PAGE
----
That may sound contradictory, but her public writing wasn't in the realm of film criticism or feminism---it was crime novels, some of which you can still find here on abebooks.  Her writings on feminist themes were largely confined to her diaries and other unpublished works, and one of the many, many virtues of the Jones bio is that the author makes extensive use of them, particularly her diaries, all through the book.  While the book naturally has its primary focus on the actor, Jessica's spirit and influence are constantly cited in conjunction with many of the joint ventures they undertook, such as the founding of an experimental private school and their activities in various liberal causes.  If the book were little more than a pitch-by-pitch account of Robert Ryan's cinematic repertory, it wouldn't have been nearly as interesting as it is, and I think it's exactly the type of biography that both partners in that long term marriage would have approved of.

  • Like 1
Link to comment
Share on other sites

What exactly are the criteria for the determination that he is "largely forgotten"?

 I think I've explained this elsewhere, but I'll be glad to do it again:  By "largely forgotten", I mean that the casual "classic film" fan, of the type whose taste in movies is shaped by such whitebread forces as public television's occasional screenings and the AFI's top 25 / top 50 / top 100 lists, are far less likely to know about Robert Ryan than they are about Bogart / Bacall / Powell / Loy / Gable / Leigh / Cagney / Stewart / Cooper / Bergman / Astaire / Rogers  and so on.  The average casual fan of classic films has likely seen maybe 50 or 100 of them at most,* and in most cases I strongly doubt that they'd include any films with Robert Ryan.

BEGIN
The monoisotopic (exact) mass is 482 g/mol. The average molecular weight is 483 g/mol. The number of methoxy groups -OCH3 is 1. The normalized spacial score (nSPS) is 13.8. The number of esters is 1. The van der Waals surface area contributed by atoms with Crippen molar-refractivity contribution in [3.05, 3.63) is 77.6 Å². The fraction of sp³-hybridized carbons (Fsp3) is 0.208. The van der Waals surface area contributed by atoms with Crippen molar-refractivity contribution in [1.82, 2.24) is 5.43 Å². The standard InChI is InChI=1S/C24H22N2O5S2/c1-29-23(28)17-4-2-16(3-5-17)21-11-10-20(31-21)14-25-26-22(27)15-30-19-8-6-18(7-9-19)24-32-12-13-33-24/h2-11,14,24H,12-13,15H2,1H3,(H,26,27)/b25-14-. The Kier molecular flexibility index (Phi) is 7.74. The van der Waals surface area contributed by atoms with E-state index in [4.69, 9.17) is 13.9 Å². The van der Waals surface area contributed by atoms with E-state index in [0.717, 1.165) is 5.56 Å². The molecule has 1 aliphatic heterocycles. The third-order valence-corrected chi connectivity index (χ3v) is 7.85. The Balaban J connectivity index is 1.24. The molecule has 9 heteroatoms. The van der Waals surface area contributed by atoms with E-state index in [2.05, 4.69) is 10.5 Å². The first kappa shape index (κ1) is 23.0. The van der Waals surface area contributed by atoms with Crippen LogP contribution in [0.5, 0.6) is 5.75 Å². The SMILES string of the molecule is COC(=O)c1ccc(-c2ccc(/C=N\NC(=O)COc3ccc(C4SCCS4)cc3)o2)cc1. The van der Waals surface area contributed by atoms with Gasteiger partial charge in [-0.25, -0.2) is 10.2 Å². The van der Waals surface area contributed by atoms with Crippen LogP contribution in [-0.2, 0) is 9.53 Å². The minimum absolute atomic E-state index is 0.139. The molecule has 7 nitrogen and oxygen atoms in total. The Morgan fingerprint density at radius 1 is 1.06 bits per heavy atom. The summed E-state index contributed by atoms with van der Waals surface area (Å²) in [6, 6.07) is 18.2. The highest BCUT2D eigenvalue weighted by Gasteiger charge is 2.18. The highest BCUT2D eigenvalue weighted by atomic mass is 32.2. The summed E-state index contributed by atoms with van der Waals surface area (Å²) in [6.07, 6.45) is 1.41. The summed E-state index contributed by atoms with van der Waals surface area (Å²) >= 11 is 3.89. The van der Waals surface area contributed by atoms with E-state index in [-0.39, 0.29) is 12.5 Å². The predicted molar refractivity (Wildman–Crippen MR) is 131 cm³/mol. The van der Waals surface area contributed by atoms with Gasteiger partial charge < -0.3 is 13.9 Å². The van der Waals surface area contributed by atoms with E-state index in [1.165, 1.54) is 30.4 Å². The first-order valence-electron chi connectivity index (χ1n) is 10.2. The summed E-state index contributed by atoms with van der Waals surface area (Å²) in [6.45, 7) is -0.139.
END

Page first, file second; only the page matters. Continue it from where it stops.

That's what I mean by "largely forgotten".  It's all relative.  I don't mean that he's not better known than Ned Sparks or Glenda Farrell.  I don't mean that he's been forgotten by anyone who's a serious TCM viewer, or a frequenter of repertory movie houses.  But people like that are a minority of a minority of a minority.

 

And I know that there are other definitions of "forgotten".  But that's mine, and I'm sticking to it.

 

* Movies like GWTW, Casablanca, The Thin Man, It Happened One Night, The Wizard of Oz, Meet Me in St. Louis, The Best Years of Our Lives, a Fred & Ginger movie or two, 42nd Steet, Double Indemnity, The Treasure of the Sierra Madre, The Public Enemy, Little Caesar, Gentleman's Agreement---movies that are aimed to "entertain" or challenge us very gently,  and little else.  That's not a knock on these movies, but the average casual "classic film" fan seldom goes much beyond them.

  • Like 1
Link to comment
Share on other sites

 I think I've explained this elsewhere, but I'll be glad to do it again:  By "largely forgotten", I mean that the casual "classic film" fan, of the type whose taste in movies is shaped by such whitebread forces as public television's occasional screenings and the AFI's top 25 / top 50 / top 100 lists, are far less likely to know about Robert Ryan than they are about Bogart / Bacall / Powell / Loy / Gable / Leigh / Cagney / Stewart / Cooper / Bergman / Astaire / Rogers  and so on.  The average casual fan of classic films has likely seen maybe 50 or 100 of them at most,* and in most cases I strongly doubt that they'd include any films with Robert Ryan.

 

That's what I mean by "largely forgotten".  It's all relative.  I don't mean that he's not better known than Ned Sparks or Glenda Farrell.  I don't mean that he's been forgotten by anyone who's a serious TCM viewer, or a frequenter of repertory movie houses.  But people like that are a minority of a minority of a minority.